Sunday, November 22, 2015

Rooted in capitalist system ideology?

GUEST: Kaya Weidman, co-founder of Kite’s Nest, an organization that runs the Social Justice Leadership Academy's five week workshop for teenagers in Hudson, NY, talks about teaching community organizing and self expression to Black and Latino students through youth produced radio, music, poetry and public speaking.

This very interesting interview was done well over a month ago. I never thought that I would have a backload of excellent guests, but that is what has happened. We only interview one guest for each show. Perhaps we should expand this and cut back on Fantasy Land Media and our history section. Eli and I are going to review our mix in the coming weeks to see what needs to be changed.

One of the reasons we have so many thought provoking guests is that Gail Leondar-Wright, a book publicist, is sending me such great choices. And she sends me the books well before each show so that I can read them first. In fact, Activist Radio could rely completely on Gail and Just World Books for left oriented writers to interview. But that would leave out local connections to students and progressive community activists. 

Kaya is firmly in the community activist category. What she does in Hudson, NY, would go unnoticed without a local radio station like WVKR. Not completely unnoticed because there are other independent stations in the Mid Hudson area, and because Kaya is a good writer and gets articles published in progressive media. In fact, that is where I found Kaya. 

If you listened to our interview, we talk a lot about community organizing. Do whites have a role in teaching African Americans how to resist the oppression and racism that seems to be part of the fabric of our society? Back we go to Myles Horton and the Highlander Center, such an important part of the Civil Rights Movement.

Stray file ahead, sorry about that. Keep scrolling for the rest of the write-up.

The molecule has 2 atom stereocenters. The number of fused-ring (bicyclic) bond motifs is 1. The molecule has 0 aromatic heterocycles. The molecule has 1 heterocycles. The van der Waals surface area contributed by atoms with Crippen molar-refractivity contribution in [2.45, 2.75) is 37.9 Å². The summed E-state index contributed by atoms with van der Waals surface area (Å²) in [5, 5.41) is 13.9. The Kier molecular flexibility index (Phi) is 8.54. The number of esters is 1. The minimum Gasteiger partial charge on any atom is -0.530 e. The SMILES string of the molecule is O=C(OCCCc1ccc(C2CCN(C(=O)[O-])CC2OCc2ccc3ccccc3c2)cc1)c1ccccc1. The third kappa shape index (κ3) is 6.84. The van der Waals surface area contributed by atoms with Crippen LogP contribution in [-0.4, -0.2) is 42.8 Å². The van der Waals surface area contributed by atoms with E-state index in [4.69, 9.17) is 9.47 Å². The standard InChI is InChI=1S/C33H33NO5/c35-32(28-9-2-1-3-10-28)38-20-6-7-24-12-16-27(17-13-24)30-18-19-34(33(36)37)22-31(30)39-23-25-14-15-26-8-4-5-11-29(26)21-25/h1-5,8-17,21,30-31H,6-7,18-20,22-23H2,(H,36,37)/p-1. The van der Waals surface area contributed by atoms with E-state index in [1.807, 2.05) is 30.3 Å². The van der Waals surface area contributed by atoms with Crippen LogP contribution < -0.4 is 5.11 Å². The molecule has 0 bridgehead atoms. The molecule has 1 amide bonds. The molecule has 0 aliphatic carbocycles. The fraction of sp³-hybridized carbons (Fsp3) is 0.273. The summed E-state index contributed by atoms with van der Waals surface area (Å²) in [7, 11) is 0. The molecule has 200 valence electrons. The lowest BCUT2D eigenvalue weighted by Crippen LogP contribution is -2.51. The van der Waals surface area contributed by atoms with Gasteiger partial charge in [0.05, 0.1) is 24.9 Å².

Myles considered himself an outsider who was thoroughly committed to overthrowing the status quo. He told us during a short visit I made to the Highlander Center that his type of activism came from an anti-authority streak rooted deeply in Southern consciousness. Early on, Myles had grown up outside the system, reading the Bible and Marx. He put a world view together for himself, free from miccle class influences. I feel that his teaching was equally free from white, middle class moralizing about how Blacks should better themselves. One of his books, We Make the Road by Walking, highlights this method of pedagogy. Myles was a traveler on the road, not a person with all the answers, and his rebellion extended all the way to how we learn in a capitalist society. Do we actually learn, or are we taught what to say and think? And can a person rooted in capitalist system ideology ever value human rights and economic justice for others? 


Friday, November 13, 2015

Time of commitment and joy

GUEST: Maria Luisa Rosal, field organizer for SOA Watch, and planner for the upcoming vigil on Nov 20 - 22 to close the School of the Americas at Fort Benning, Georgia, talks about the disastrous results of US military training being given to Latin American army personnel.